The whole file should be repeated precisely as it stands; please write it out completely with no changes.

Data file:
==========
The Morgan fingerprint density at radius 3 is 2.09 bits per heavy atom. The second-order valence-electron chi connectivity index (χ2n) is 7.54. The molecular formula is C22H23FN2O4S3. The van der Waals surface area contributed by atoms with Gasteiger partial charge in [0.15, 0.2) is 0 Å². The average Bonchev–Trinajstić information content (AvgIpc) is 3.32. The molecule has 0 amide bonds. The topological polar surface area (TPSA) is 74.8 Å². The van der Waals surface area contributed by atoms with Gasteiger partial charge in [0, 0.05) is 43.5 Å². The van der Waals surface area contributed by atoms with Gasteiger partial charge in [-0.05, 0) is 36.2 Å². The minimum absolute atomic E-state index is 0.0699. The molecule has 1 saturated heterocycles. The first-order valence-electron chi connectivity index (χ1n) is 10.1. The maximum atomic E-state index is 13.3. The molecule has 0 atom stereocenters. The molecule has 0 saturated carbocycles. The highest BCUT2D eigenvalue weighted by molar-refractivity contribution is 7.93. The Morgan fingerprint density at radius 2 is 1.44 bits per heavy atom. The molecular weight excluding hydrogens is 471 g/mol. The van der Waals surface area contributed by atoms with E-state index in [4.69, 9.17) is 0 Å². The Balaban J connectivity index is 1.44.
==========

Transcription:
The Morgan fingerprint density at radius 3 is 2.09 bits per heavy atom. The second-order valence-electron chi connectivity index (χ2n) is 7.54. The molecular formula is C22H23FN2O4S3. The van der Waals surface area contributed by atoms with Gasteiger partial charge in [0.15, 0.2) is 0 Å². The average Bonchev–Trinajstić information content (AvgIpc) is 3.32. The molecule has 0 amide bonds. The topological polar surface area (TPSA) is 74.8 Å². The van der Waals surface area contributed by atoms with Gasteiger partial charge in [0, 0.05) is 43.5 Å². The van der Waals surface area contributed by atoms with Gasteiger partial charge in [-0.05, 0) is 36.2 Å². The minimum absolute atomic E-state index is 0.0699. The molecule has 1 saturated heterocycles. The first-order valence-electron chi connectivity index (χ1n) is 10.1. The maximum atomic E-state index is 13.3. The molecule has 0 atom stereocenters. The molecule has 0 saturated carbocycles. The highest BCUT2D eigenvalue weighted by molar-refractivity contribution is 7.93. The Morgan fingerprint density at radius 2 is 1.44 bits per heavy atom. The molecular weight excluding hydrogens is 471 g/mol. The van der Waals surface area contributed by atoms with E-state index in [4.69, 9.17) is 0 Å². The Balaban J connectivity index is 1.44.